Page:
The weekly temperature anomaly maps (weeks 1, 2, 3, 4, 5) show the transition from near- to above-normal temperatures at the beginning of the month to the dominance of colder-than-normal weather during the last half of the month as polar air masses swept into the country. Averaged across the month, temperatures were near to below normal for much of the country, with pockets of above-normal temperatures in the Northern Rockies and adjacent High Plains, New England, and coastal Deep South. Five Southwest states ranked in the cool third of the historical record for February while twelve ranked in the warm third. On a local basis, one and a half times as many record cold highs and lows occurred than record warm highs and lows. About 400 record low temperatures and 500 record cool daily high temperatures were tied or broken. In comparison, over 200 daily high temperature records and about 350 record warm daily low temperatures were tied or broken. (These numbers are preliminary and are expected to increase as more data arrive.) The lack of persistent and widespread extreme monthly temperature anomalies contributed to a national Residential Energy Demand Temperature Index (REDTI) for February 2013 that was near the long-term average.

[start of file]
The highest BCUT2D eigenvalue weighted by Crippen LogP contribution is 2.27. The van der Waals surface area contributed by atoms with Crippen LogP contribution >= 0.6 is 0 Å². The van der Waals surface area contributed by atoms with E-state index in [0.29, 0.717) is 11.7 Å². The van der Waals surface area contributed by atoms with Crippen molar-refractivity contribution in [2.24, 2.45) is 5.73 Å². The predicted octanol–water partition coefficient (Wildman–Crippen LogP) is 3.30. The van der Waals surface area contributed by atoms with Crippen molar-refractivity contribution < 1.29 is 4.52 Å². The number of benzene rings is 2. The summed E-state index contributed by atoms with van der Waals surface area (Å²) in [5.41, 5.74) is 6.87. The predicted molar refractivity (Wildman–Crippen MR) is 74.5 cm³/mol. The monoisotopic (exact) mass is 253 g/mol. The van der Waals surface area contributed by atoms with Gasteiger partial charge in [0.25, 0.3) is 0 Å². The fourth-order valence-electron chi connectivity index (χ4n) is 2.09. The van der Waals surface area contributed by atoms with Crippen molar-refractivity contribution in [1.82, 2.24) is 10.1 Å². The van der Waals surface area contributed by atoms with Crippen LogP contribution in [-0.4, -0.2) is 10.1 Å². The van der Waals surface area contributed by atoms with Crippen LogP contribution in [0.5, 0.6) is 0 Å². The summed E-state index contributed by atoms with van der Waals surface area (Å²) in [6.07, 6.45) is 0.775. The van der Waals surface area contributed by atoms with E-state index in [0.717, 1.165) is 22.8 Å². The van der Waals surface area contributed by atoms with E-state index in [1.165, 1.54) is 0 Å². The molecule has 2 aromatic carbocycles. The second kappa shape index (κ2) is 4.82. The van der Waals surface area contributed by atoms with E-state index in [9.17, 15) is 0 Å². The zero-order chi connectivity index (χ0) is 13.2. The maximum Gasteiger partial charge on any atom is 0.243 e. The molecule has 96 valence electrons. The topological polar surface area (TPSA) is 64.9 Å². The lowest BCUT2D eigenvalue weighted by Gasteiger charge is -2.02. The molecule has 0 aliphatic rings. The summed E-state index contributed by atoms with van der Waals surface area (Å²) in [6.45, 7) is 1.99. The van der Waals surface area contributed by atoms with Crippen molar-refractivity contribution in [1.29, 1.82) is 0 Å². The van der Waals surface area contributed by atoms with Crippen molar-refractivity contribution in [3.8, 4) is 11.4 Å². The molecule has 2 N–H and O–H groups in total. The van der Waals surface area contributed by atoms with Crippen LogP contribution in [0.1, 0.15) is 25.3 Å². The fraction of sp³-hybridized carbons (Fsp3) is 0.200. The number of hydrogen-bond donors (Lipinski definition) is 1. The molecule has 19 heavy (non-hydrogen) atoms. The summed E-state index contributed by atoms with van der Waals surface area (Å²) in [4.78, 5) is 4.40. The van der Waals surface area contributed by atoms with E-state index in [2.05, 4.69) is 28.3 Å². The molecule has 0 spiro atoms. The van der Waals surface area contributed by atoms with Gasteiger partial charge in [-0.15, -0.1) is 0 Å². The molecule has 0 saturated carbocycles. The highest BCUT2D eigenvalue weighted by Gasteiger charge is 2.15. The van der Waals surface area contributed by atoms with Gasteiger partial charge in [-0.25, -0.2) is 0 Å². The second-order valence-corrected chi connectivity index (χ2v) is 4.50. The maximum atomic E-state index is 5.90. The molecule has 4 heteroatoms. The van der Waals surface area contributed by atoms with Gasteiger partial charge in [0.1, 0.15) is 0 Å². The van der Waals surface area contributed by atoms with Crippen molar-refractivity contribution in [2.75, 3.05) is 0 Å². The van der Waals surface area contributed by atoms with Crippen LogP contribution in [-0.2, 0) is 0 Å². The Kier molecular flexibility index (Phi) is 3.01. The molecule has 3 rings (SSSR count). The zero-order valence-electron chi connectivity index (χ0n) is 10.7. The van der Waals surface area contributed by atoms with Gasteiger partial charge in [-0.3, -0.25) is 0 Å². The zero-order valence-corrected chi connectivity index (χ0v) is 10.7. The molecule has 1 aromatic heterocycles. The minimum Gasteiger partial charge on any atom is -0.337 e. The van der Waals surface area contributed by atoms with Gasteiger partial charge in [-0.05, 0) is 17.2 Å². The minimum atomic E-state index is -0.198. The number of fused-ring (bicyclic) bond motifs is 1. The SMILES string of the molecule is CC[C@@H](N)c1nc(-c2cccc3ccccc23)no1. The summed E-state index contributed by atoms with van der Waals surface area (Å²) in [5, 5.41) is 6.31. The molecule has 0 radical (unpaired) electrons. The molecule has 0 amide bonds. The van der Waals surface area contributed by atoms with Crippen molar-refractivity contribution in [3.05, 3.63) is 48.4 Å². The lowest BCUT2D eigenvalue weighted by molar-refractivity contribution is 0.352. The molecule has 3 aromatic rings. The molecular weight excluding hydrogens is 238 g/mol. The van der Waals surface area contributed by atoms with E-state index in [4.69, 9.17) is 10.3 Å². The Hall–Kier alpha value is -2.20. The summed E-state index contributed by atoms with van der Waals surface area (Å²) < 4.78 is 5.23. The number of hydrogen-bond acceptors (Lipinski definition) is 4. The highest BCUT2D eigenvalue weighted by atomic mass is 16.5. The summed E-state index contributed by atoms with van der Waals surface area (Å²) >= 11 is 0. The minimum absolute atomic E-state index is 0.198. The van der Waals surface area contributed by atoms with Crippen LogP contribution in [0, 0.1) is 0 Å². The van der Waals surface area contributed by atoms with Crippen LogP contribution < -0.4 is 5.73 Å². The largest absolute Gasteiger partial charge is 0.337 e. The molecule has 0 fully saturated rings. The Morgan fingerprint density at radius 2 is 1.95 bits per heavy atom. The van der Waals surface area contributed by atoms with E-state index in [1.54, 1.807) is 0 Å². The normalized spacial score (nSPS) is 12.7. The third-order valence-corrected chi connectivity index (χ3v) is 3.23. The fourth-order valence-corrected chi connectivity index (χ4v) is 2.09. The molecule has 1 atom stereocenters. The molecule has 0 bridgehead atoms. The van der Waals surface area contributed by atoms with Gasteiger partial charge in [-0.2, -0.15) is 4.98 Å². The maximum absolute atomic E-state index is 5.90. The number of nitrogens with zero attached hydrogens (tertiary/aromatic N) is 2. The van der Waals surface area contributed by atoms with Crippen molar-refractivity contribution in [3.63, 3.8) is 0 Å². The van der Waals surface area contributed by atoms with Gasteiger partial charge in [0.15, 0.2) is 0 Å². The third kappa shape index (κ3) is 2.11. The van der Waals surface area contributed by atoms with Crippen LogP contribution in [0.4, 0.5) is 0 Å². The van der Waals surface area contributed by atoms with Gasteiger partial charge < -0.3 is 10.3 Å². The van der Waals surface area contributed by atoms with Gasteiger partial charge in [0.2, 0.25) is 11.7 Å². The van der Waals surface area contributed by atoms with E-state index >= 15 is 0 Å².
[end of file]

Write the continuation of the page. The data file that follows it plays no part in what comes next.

When averaged together, the mixture of temperature and precipitation extremes gave the U.S. the 49th warmest and 58th driest February in the 119-year record. Averaging extremes tends to cancel them out. But when extremes are combined cumulatively, like in the U.S. Climate Extremes Index (USCEI), they may tell a different story. For February 2013, in spite of a large spatial extent of long-term drought conditions (seventh largest PDSI component for February) and wet days (13th largest "days with precipitation" component), the national USCEI ranked only 32nd smallest (73rd largest) out of 104 years of record. But the mediocre performance of the first two months of 2013 (46th smallest January-February) was not enough to counter the preponderance of unusual warmth and dryness for much of 2012, with the national USCEI for the last twelve months (March 2012-February 2013) still ranking as the largest on record for March-February.